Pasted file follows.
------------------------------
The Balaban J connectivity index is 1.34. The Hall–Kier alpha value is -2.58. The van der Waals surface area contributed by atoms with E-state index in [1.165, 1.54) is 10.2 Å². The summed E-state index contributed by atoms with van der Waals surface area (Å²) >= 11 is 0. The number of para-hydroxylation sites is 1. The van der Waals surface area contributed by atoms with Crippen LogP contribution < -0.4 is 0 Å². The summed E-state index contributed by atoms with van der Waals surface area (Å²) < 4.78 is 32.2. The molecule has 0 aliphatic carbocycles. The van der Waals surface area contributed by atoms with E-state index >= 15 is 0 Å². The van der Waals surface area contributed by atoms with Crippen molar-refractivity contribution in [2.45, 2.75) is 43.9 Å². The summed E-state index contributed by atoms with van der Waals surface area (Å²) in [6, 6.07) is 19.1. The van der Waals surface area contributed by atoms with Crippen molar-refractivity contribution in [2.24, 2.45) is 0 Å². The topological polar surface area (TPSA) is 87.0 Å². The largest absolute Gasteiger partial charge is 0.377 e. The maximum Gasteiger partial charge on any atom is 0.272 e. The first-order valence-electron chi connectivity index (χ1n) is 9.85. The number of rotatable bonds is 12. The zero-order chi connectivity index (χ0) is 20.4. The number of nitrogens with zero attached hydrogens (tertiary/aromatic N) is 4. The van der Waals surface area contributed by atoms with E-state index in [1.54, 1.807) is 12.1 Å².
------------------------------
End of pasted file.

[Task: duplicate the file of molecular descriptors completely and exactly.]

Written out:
The Balaban J connectivity index is 1.34. The Hall–Kier alpha value is -2.58. The van der Waals surface area contributed by atoms with E-state index in [1.165, 1.54) is 10.2 Å². The summed E-state index contributed by atoms with van der Waals surface area (Å²) >= 11 is 0. The number of para-hydroxylation sites is 1. The van der Waals surface area contributed by atoms with Crippen LogP contribution < -0.4 is 0 Å². The summed E-state index contributed by atoms with van der Waals surface area (Å²) < 4.78 is 32.2. The molecule has 0 aliphatic carbocycles. The van der Waals surface area contributed by atoms with E-state index >= 15 is 0 Å². The van der Waals surface area contributed by atoms with Crippen molar-refractivity contribution in [2.45, 2.75) is 43.9 Å². The summed E-state index contributed by atoms with van der Waals surface area (Å²) in [6, 6.07) is 19.1. The van der Waals surface area contributed by atoms with Crippen molar-refractivity contribution in [2.24, 2.45) is 0 Å². The topological polar surface area (TPSA) is 87.0 Å². The largest absolute Gasteiger partial charge is 0.377 e. The maximum Gasteiger partial charge on any atom is 0.272 e. The first-order valence-electron chi connectivity index (χ1n) is 9.85. The number of rotatable bonds is 12. The zero-order chi connectivity index (χ0) is 20.4. The number of nitrogens with zero attached hydrogens (tertiary/aromatic N) is 4. The van der Waals surface area contributed by atoms with E-state index in [1.54, 1.807) is 12.1 Å².